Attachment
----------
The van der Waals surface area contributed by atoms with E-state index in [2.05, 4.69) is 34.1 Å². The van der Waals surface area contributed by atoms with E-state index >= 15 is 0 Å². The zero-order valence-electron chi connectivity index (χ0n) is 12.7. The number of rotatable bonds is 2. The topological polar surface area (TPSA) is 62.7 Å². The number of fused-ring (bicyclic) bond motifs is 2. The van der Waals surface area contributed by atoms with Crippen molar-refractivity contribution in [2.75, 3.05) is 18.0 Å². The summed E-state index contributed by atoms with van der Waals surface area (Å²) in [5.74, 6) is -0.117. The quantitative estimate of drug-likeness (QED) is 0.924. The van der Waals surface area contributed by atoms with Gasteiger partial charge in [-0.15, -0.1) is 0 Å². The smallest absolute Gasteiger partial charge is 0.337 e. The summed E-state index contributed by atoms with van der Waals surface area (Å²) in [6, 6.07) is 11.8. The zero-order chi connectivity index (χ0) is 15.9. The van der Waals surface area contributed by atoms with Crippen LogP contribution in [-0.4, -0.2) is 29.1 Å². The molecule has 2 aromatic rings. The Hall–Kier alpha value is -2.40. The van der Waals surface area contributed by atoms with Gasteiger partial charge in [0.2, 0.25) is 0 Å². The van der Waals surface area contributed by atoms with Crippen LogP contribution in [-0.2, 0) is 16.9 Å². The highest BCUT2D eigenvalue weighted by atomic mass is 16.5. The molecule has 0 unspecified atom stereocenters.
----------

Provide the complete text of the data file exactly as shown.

The van der Waals surface area contributed by atoms with E-state index in [2.05, 4.69) is 34.1 Å². The van der Waals surface area contributed by atoms with E-state index >= 15 is 0 Å². The zero-order valence-electron chi connectivity index (χ0n) is 12.7. The number of rotatable bonds is 2. The topological polar surface area (TPSA) is 62.7 Å². The number of fused-ring (bicyclic) bond motifs is 2. The van der Waals surface area contributed by atoms with Crippen molar-refractivity contribution in [2.75, 3.05) is 18.0 Å². The summed E-state index contributed by atoms with van der Waals surface area (Å²) in [5.74, 6) is -0.117. The quantitative estimate of drug-likeness (QED) is 0.924. The van der Waals surface area contributed by atoms with Gasteiger partial charge in [-0.15, -0.1) is 0 Å². The smallest absolute Gasteiger partial charge is 0.337 e. The summed E-state index contributed by atoms with van der Waals surface area (Å²) in [6, 6.07) is 11.8. The zero-order chi connectivity index (χ0) is 15.9. The van der Waals surface area contributed by atoms with Crippen LogP contribution in [-0.4, -0.2) is 29.1 Å². The molecule has 2 aromatic rings. The Hall–Kier alpha value is -2.40. The van der Waals surface area contributed by atoms with Gasteiger partial charge in [0.2, 0.25) is 0 Å². The van der Waals surface area contributed by atoms with Crippen LogP contribution in [-0.2, 0) is 16.9 Å². The highest BCUT2D eigenvalue weighted by atomic mass is 16.5. The molecule has 0 unspecified atom stereocenters.